Cloetta reports full-year profit dip in ‘weak’ market

By Oliver Nieburg

- Last updated on GMT

Related tags European union Economics Confectionery Cloetta Eu European parliament

EU sugar quotas, Danish sugar tax and Italian payment terms harm Cloetta's 2012 profits
EU sugar quotas, Danish sugar tax and Italian payment terms harm Cloetta's 2012 profits
Scandinavia’s largest confectioner Cloetta has reported a 20% fall in earnings for 2012 due to a weak Italian market, higher sugar prices and a "sugar tax" in Denmark.

The company released its fourth quarter (Q4) and full-year results today in which it recorded full-year underlying EBITDA of SEK 439m ($70m) down 20% compared to last year.

Q4 underlying net sales fell 7.4% to SEK 1.4bn ($222m), while underlying EBITA rose 2.7% to SEK 208m ($33m).

Italy: stricter payment terms

During the company’s conference call, CEO Bengt Baron said: “We are facing a fairly weak market…One market that hits us the most in Q4 is Italy.”

Cloetta, which produces many seasonal products for the Italian market, said the decline in Italy was a combination of the macroeconomic environment and a reduction in payment terms from over 100 days to 60 days.

Sugar price impact

Baron added that raw material impacts remained, primarily with sugar, due to the EU quota system, which he claimed had made EU sugar 40% more expensive than the world market price.

Baron said: “I think there has been a difference in view between competitors whether this is long or short term.”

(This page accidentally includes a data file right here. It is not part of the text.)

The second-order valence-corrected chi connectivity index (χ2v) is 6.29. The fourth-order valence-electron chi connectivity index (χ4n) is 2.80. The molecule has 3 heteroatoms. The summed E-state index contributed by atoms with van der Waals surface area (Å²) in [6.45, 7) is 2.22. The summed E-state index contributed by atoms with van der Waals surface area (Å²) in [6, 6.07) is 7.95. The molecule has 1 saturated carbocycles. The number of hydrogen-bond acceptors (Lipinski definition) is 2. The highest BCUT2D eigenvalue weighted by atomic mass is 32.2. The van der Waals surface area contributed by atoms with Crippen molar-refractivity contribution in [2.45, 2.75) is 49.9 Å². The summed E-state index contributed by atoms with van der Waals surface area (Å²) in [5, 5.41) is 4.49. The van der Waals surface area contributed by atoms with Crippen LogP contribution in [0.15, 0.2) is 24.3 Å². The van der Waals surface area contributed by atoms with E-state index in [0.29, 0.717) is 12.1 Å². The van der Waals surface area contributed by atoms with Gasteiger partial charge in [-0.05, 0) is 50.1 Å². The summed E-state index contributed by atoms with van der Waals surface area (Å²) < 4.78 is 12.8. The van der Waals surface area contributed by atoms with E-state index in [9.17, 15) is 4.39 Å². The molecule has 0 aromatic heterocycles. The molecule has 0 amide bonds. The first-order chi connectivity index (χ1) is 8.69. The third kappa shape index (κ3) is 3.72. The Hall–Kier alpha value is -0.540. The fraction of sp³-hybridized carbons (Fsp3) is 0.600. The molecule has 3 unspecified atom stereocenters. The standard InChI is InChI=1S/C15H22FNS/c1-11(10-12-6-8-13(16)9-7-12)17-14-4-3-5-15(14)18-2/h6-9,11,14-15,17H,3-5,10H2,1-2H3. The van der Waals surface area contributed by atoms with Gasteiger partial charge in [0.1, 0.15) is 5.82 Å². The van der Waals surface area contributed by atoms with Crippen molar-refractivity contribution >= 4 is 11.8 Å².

Cloetta has introduced price increases to offset the impact of the sugar price.

Baron said that “everybody was feeling the pain” ​but would move at various speeds to react with price increases.

The Agricultural Committee of the European Parliament recently voted​ to extend sugar quotas until 2020 rather than abolish them in 2015. The decision is not final and a vote will be made at a plenary session in Parliament in March. A final decision must be made by June.

Sugar tax in Denmark

Baron said that a "sugar tax" in Denmark had also impacted prior year comparisons and had harmed consumer purchasing in the market.

The Danish government introduced an excise duty on chocolate and candy in 1922, which was raised in January 2010 and again in 2012. 

The excise duty, based on the weight or volume of the product, was raised further this year. Current rates are DKK 24.61 ($4.41) per kilo of chocolate and sweets and a reduced rate of DKK 20.93 ($3.75) for products containing less than 5 gram of sugar per kilo, according to the Danish tax office.

Cloetta, like many manufacturers in the market, had introduced price increases to balance the cost of the excise duty.

 “Typically what happens is that consumers get used to the new price level,”​ said Baron.

He added that Danish consumers were becoming increasingly induced to cross the border to Germany to buy confectionery products and Cloetta would need to make sure its portfolio was available there.


The company said it was on course to complete previously announced factory closures following its merger with Leaf in December 2011.

Cloetta claimed the restructuring will lead to SEK 100m ($16m) in cost savings.

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